I want to make you think differently about sex education.
Whether you are for sex education, against it, or somewhere in-between, is not what I want to make you think differently about.
Instead, by the time you are finished reading this paper, and forever after that, whenever you are thinking about sex education, I also want you thinking about racism.
The Gold Standard
Sex education comes in many forms, comprehensive, abstinence-plus, abstinence-only, and no sex education at all. But only comprehensive sex education is based on science. Comprehensive sex education’s purpose is facilitating the development of sexually healthy people. It covers a variety of topics at age-appropriate levels, including anatomy and physiology, communication and goal-setting skills, language and consent, relationships, sexually transmitted infections, safe-sex, pregnancy, violence and abuse, and accessing valid information about sex and sexuality.
When compared to the other forms of sex education, comprehensive sex education is the gold standard because of its empirically demonstrated benefits: It increases students’ self-efficacy while decreasing their potential for discrimination, stereotypes, prejudices, unplanned pregnancies, abortions, maternal deaths, high school & college dropouts, and sexual assaults. For example, John Santelli and his colleagues at Columbia University found comprehensive sex education serves as a protective factor from being sexually assaulted.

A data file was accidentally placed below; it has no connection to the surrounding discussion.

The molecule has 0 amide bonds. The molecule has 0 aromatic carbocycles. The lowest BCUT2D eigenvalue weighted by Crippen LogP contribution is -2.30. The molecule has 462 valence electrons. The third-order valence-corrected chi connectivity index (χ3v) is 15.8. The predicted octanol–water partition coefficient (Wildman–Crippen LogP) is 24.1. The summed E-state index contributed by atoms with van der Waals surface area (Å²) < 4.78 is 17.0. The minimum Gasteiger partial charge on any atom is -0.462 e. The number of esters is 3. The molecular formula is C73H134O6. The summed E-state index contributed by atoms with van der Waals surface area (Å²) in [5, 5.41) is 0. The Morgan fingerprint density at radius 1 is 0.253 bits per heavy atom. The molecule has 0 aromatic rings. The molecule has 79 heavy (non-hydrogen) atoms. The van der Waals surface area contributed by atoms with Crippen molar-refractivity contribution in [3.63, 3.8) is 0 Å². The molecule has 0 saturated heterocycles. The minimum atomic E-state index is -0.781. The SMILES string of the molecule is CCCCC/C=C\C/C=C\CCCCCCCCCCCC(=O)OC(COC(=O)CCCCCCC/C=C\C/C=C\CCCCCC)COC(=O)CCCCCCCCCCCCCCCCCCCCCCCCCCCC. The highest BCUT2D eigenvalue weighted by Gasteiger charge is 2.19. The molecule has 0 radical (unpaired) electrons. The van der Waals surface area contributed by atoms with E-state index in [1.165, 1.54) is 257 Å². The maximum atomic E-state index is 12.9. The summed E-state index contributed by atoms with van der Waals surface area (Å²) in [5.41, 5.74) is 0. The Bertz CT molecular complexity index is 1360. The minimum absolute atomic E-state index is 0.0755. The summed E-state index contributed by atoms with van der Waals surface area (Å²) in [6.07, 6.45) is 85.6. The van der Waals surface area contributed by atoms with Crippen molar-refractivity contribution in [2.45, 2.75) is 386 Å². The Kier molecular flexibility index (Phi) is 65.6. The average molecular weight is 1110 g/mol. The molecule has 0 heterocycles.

Ironically, most Americans do not receive comprehensive sex education. And this is especially true for Black Americans. According to researchers at Washington University, the United States Department of Health and Human Services, and the Guttmacher Institute, Black Americans have significantly fewer opportunities for taking comprehensive sex education courses than White Americans have. Because comprehensive sex education wards off discrimination, stereotypes, and prejudices, societies lacking comprehensive sex education tend to have higher levels of racism.
Stereotypes → Prejudices → Discrimination = Racism
Racism stems in part from discrimination. Discrimination is an action against an individual because of their group affiliation. As humans, we are not born to discriminate. Repeat: We are not born to discriminate. Discrimination is learned from stereotypes and prejudices.
We naturally hold and use stereotypes because stereotypes save metabolic energy. It takes less energy to think about a group of people than about each of the individuals composing the group. Stereotypes are the beliefs we have about people because of their group affiliations. But stereotypes are mostly false.
Prejudices come from stereotypes. They are the feelings we have about people because of their group affiliations. Prejudices are often negative.
Racism completely stems from the cyclical combination of discrimination and stereotypes and prejudices. Racism costs Black Americans, when compared to White Americans, more physical illnesses, less employment, more incarcerations, less happiness, more sexual assaults, less healthcare, more violence, less education, more single-parent households, less marriages, greater poverty, and shorter lifespans.